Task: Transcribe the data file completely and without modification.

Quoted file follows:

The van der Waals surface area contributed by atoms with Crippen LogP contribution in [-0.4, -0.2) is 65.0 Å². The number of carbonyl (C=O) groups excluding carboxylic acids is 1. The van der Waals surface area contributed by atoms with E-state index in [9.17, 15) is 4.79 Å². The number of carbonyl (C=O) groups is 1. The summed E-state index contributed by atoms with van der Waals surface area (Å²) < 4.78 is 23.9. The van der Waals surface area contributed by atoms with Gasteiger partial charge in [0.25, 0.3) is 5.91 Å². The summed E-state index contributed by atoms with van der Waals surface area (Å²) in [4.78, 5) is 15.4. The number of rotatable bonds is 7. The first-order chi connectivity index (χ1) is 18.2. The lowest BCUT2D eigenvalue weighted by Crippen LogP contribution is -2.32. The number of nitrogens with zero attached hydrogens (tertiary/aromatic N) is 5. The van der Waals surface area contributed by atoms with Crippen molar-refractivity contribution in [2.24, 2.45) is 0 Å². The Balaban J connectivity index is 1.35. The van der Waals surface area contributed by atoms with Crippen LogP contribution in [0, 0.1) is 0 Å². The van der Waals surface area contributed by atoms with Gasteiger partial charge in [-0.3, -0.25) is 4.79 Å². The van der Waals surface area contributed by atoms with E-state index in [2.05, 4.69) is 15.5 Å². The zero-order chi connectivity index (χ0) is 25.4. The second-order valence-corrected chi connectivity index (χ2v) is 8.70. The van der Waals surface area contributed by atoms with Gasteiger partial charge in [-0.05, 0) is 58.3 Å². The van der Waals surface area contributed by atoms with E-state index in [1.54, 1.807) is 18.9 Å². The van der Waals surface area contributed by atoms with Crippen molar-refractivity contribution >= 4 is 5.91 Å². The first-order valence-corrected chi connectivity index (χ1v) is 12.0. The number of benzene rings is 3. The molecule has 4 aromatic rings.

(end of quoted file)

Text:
The van der Waals surface area contributed by atoms with Crippen LogP contribution in [-0.4, -0.2) is 65.0 Å². The number of carbonyl (C=O) groups excluding carboxylic acids is 1. The van der Waals surface area contributed by atoms with E-state index in [9.17, 15) is 4.79 Å². The number of carbonyl (C=O) groups is 1. The summed E-state index contributed by atoms with van der Waals surface area (Å²) < 4.78 is 23.9. The van der Waals surface area contributed by atoms with Gasteiger partial charge in [0.25, 0.3) is 5.91 Å². The summed E-state index contributed by atoms with van der Waals surface area (Å²) in [4.78, 5) is 15.4. The number of rotatable bonds is 7. The first-order chi connectivity index (χ1) is 18.2. The lowest BCUT2D eigenvalue weighted by Crippen LogP contribution is -2.32. The number of nitrogens with zero attached hydrogens (tertiary/aromatic N) is 5. The van der Waals surface area contributed by atoms with Crippen molar-refractivity contribution in [2.24, 2.45) is 0 Å². The Balaban J connectivity index is 1.35. The van der Waals surface area contributed by atoms with Crippen LogP contribution in [0, 0.1) is 0 Å². The van der Waals surface area contributed by atoms with Gasteiger partial charge in [-0.3, -0.25) is 4.79 Å². The van der Waals surface area contributed by atoms with E-state index in [2.05, 4.69) is 15.5 Å². The zero-order chi connectivity index (χ0) is 25.4. The second-order valence-corrected chi connectivity index (χ2v) is 8.70. The van der Waals surface area contributed by atoms with Gasteiger partial charge in [-0.05, 0) is 58.3 Å². The van der Waals surface area contributed by atoms with E-state index in [1.54, 1.807) is 18.9 Å². The van der Waals surface area contributed by atoms with Crippen molar-refractivity contribution >= 4 is 5.91 Å². The first-order valence-corrected chi connectivity index (χ1v) is 12.0. The number of benzene rings is 3. The molecule has 4 aromatic rings.